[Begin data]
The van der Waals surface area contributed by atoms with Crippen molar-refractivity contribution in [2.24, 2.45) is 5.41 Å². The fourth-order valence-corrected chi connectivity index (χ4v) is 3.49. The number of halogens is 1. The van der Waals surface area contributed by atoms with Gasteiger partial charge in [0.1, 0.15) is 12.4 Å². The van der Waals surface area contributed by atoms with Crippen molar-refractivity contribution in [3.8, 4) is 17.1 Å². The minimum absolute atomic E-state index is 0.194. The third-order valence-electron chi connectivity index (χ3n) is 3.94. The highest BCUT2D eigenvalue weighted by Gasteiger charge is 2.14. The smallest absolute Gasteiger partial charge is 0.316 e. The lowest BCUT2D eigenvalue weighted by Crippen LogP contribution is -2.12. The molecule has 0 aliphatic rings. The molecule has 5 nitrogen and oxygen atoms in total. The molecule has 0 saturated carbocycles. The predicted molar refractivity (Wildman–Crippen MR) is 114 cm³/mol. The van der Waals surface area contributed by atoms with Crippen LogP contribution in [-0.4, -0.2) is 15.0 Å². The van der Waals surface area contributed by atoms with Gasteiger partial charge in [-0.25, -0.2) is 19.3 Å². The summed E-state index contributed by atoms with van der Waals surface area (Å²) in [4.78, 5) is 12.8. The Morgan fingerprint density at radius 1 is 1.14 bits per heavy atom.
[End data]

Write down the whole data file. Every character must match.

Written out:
The van der Waals surface area contributed by atoms with Crippen molar-refractivity contribution in [2.24, 2.45) is 5.41 Å². The fourth-order valence-corrected chi connectivity index (χ4v) is 3.49. The number of halogens is 1. The van der Waals surface area contributed by atoms with Gasteiger partial charge in [0.1, 0.15) is 12.4 Å². The van der Waals surface area contributed by atoms with Crippen molar-refractivity contribution in [3.8, 4) is 17.1 Å². The minimum absolute atomic E-state index is 0.194. The third-order valence-electron chi connectivity index (χ3n) is 3.94. The highest BCUT2D eigenvalue weighted by Gasteiger charge is 2.14. The smallest absolute Gasteiger partial charge is 0.316 e. The lowest BCUT2D eigenvalue weighted by Crippen LogP contribution is -2.12. The molecule has 0 aliphatic rings. The molecule has 5 nitrogen and oxygen atoms in total. The molecule has 0 saturated carbocycles. The predicted molar refractivity (Wildman–Crippen MR) is 114 cm³/mol. The van der Waals surface area contributed by atoms with Crippen LogP contribution in [-0.4, -0.2) is 15.0 Å². The van der Waals surface area contributed by atoms with Gasteiger partial charge in [-0.25, -0.2) is 19.3 Å². The summed E-state index contributed by atoms with van der Waals surface area (Å²) in [4.78, 5) is 12.8. The Morgan fingerprint density at radius 1 is 1.14 bits per heavy atom.